Monday, March 12, 2018

1949 Lincoln Cosmopolitan

The original plan for the new post- World War 2 Lincoln is obscure to me.  What is known is that the proposed 1949 Ford was rejected by Ernest Breech, who Henry Ford II brought in to essentially run the Ford Motor Company.  The design was considered too large for its market segment, so the body tooling was used for the 1949 Mercury and an entry-level Lincoln.

The obscure part is what the original intention for Mercury was.  Apparently, it would share a body with Lincoln, rather than the case from the 1941 models onward where Mercury shared bodies with Ford.


Here is this photo of a model where the design is close to the eventual 1949 Mercury below the belt line, but with a heavy, fastback greenhouse.  Most likely, this dates after Breech ordered that Mercury get what had been the '49 Ford body.  So far, I've found no photos of full-scale clay models of earlier Mercury design proposals from around 1946 or '47.

In this book, Paul Woudenberg suggested that the original intent was for Mercury to have the bustleback version of the large Lincoln body, and Lincoln was to have a fastback version.   Somehow, this strikes me as being a questionable use of resources, given the postwar drift away from fastback acceptance in the marketplace.  Knowledgeable readers are urged to clarify all this.

In the end, only Lincoln got the large body -- in both fastback and notchback varieties.  This class of Lincolns was marketed as Lincoln Cosmopolitan.  And then there was a line of just plain Lincolns.  These were based on what was now the '49 Mercury body.  About 48 percent of '49 Lincolns were Cosmopolitans, but I haven't found what share of Cosmos were fastbacks.  Probably not a large percentage, because the fastback line was dropped for the 1950 model year.

Even though the numbers of '49 Lincolns and Cosmopolitans were almost the same, a glance at Google Images when searching on "1949 Lincoln" suggests that the majority of survivors in good condition are Cosmopolitans, including some fastbacks.  Something to do with prestige and rarity, I suspect: fancy rare cars eventually become more treasured.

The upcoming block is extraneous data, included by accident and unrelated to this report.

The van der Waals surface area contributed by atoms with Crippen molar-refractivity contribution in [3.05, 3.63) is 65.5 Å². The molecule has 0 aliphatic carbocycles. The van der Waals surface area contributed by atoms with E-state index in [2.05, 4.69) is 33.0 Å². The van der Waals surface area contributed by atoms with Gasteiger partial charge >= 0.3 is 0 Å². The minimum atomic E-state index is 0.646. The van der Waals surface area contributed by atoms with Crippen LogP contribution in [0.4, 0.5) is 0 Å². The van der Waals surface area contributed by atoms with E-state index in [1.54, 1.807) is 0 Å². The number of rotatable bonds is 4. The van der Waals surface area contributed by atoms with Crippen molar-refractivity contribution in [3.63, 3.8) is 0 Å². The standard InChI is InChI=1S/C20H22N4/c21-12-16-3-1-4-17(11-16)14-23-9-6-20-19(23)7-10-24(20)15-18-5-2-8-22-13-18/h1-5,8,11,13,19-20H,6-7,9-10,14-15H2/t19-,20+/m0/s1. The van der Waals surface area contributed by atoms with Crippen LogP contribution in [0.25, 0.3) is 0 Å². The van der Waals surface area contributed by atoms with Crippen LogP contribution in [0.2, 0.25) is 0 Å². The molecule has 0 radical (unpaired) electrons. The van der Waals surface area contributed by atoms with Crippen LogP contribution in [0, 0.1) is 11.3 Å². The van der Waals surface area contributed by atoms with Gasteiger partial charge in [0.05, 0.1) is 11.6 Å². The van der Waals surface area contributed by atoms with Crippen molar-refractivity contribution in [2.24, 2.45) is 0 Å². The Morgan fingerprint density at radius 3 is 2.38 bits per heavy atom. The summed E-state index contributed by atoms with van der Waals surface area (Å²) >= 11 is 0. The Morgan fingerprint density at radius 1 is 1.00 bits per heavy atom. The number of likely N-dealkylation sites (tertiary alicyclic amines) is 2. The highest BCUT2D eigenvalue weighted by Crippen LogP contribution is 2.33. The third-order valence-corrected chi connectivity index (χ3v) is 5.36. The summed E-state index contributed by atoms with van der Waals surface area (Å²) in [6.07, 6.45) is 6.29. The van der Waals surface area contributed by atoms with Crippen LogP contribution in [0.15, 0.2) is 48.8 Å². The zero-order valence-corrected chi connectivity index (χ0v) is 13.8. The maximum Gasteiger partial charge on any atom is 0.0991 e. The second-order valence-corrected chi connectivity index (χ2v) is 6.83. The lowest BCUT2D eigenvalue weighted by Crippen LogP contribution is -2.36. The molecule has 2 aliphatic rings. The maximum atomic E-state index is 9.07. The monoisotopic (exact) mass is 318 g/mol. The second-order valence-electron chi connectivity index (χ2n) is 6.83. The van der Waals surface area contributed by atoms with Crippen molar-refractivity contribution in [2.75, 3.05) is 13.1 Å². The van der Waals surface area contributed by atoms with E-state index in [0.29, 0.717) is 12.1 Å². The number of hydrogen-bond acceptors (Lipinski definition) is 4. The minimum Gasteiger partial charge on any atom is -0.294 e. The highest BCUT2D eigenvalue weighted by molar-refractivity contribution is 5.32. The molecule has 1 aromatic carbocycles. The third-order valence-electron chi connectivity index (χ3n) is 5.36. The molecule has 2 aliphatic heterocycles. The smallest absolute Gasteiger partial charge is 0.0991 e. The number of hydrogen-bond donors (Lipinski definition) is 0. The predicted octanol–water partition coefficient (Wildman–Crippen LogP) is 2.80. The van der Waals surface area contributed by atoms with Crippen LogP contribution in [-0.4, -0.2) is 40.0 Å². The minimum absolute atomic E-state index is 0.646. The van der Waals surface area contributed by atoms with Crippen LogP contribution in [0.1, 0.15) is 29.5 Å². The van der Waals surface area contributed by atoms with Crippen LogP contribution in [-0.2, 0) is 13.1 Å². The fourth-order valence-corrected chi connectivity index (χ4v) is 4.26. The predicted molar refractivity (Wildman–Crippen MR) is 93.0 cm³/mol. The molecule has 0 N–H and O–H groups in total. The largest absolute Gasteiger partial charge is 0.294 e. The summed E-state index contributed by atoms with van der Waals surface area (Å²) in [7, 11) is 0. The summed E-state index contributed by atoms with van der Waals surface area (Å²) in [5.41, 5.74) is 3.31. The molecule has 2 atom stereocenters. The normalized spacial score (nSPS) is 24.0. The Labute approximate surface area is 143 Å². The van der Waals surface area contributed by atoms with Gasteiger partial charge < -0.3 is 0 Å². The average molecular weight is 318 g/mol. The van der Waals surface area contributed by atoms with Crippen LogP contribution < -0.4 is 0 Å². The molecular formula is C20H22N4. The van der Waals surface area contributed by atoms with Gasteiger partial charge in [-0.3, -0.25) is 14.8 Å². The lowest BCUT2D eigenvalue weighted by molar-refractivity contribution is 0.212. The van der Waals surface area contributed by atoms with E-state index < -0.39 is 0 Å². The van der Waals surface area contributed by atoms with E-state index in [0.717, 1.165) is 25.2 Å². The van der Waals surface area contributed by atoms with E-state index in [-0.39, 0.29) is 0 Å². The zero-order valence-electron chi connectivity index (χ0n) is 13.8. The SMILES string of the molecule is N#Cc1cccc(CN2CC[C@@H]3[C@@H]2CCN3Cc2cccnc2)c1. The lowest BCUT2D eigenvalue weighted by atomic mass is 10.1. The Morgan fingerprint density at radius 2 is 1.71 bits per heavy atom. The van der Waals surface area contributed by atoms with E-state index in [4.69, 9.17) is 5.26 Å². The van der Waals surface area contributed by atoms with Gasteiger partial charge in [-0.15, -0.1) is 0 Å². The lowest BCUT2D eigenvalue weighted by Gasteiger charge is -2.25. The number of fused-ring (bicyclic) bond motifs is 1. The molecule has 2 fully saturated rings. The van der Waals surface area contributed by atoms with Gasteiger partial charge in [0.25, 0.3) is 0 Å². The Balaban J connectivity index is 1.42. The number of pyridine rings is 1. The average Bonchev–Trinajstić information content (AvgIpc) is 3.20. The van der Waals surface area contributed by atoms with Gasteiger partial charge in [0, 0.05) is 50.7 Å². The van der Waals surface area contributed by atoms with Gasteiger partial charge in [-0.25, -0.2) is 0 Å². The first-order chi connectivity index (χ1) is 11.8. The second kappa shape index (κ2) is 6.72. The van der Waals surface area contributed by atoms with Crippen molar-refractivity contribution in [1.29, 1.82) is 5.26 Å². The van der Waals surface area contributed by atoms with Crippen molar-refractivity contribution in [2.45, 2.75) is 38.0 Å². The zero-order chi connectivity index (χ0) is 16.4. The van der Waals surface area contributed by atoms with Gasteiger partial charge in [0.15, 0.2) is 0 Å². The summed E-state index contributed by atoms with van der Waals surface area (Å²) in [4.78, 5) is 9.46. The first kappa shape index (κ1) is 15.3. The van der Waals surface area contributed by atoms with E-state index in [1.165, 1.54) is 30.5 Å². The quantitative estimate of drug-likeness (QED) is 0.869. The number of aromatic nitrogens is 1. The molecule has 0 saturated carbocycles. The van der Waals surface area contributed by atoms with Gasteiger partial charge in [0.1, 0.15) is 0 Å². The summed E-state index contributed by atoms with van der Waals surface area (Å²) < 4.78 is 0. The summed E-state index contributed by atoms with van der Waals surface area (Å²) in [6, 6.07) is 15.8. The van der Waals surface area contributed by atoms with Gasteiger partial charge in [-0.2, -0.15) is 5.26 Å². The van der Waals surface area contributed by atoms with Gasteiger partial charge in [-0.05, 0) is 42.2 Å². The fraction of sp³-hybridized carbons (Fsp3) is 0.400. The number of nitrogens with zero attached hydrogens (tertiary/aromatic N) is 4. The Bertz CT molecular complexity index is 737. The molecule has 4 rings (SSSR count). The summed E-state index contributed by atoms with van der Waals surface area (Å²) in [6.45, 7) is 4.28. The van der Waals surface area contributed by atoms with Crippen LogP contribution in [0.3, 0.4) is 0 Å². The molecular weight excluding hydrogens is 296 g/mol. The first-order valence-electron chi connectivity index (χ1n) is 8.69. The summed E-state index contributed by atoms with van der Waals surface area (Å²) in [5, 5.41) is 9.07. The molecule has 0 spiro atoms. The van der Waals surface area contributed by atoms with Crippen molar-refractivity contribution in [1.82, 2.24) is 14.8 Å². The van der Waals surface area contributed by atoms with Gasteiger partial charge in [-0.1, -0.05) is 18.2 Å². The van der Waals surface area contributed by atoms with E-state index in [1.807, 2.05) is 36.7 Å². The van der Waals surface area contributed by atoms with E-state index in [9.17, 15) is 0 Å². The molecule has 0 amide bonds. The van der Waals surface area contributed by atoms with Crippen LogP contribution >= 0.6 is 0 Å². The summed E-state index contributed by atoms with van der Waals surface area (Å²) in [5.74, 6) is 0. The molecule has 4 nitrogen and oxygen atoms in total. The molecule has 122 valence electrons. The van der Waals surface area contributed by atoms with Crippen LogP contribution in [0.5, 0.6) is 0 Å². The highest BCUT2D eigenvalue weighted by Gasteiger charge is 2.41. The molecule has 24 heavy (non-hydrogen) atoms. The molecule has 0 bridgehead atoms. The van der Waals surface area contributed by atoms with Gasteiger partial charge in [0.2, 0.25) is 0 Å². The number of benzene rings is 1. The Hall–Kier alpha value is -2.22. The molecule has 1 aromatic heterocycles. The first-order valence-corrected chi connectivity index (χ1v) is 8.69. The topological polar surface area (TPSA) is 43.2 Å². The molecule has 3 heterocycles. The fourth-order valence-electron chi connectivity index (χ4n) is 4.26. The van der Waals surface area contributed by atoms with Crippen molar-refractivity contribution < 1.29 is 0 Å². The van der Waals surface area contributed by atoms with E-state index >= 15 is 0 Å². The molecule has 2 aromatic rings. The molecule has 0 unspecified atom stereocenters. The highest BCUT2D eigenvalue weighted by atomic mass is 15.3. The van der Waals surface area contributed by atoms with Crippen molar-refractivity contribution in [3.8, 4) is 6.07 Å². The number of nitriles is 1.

Gallery

Here is a 1949 Lincoln Cosmopolitan Sport Sedan, the 4-door sedan with a bustle back.

A full-size Lincoln styling model when the basic body shape had been determined.  Trim details were still in flux, though the grille is close to the production version.

This fastback model is interesting.  Just possibly it was made shortly before the one in the previous image.  It has hidden headlights, a feature planned for '49 Lincolns but rejected late in the design process.  Hubcaps show different Lincoln brand identification proposals.  But the grille features thin, vertical bars and has no upper chromed frame: these are features found on 1949 Mercurys.

Side view of a basic, Mercury-body Lincoln that was for sale.  This 1950 model is nearly identical to the 1949s.

A 1949 Lincoln Cosmopolitan 6-Passenger Coupe.  Its profile is the same as the four-door Sport Sedan's, but its door is wider and window shapes differ accordingly.  Photo via Mecum.

Side view of a fastback 1949 Lincoln Cosmopolitan Town Sedan.

Rounding out the Cosmo line was the 6-Passenger Convertible (Barrett-Jackson photo).


More views of the Cosmo Town Sedan.  Like many first-generation postwar designs it had a basic heavy appearance that the fastback styling exaggerated further.

Cosmopolitan Sport Sedan for auction by Barrett-Jackson.  The doors and side windows are same as on the fastback, but the bustle back style reduces visual bulk.  Backlight windows are three-piece affairs due to limitations in technology at the time.

2 comments:

emjayay said...

Although I'm a Cosmo fan I never knew about the 1949 fastback model. As you noted it was called the "town sedan" and the notchback was called the "sport sedan".

http://www.oldcarbrochures.com/static/NA/Lincoln/1949_Lincoln/1949_Lincoln_Brochure/1949%20Lincoln-03.html

Greg Prosmushkin said...

Thanks for sharing these great pictures of different models of Mercury and Lincoln cars. It's always good reading a good history lesson about vintage classics. Thanks for the share.
Greg Prosmushkin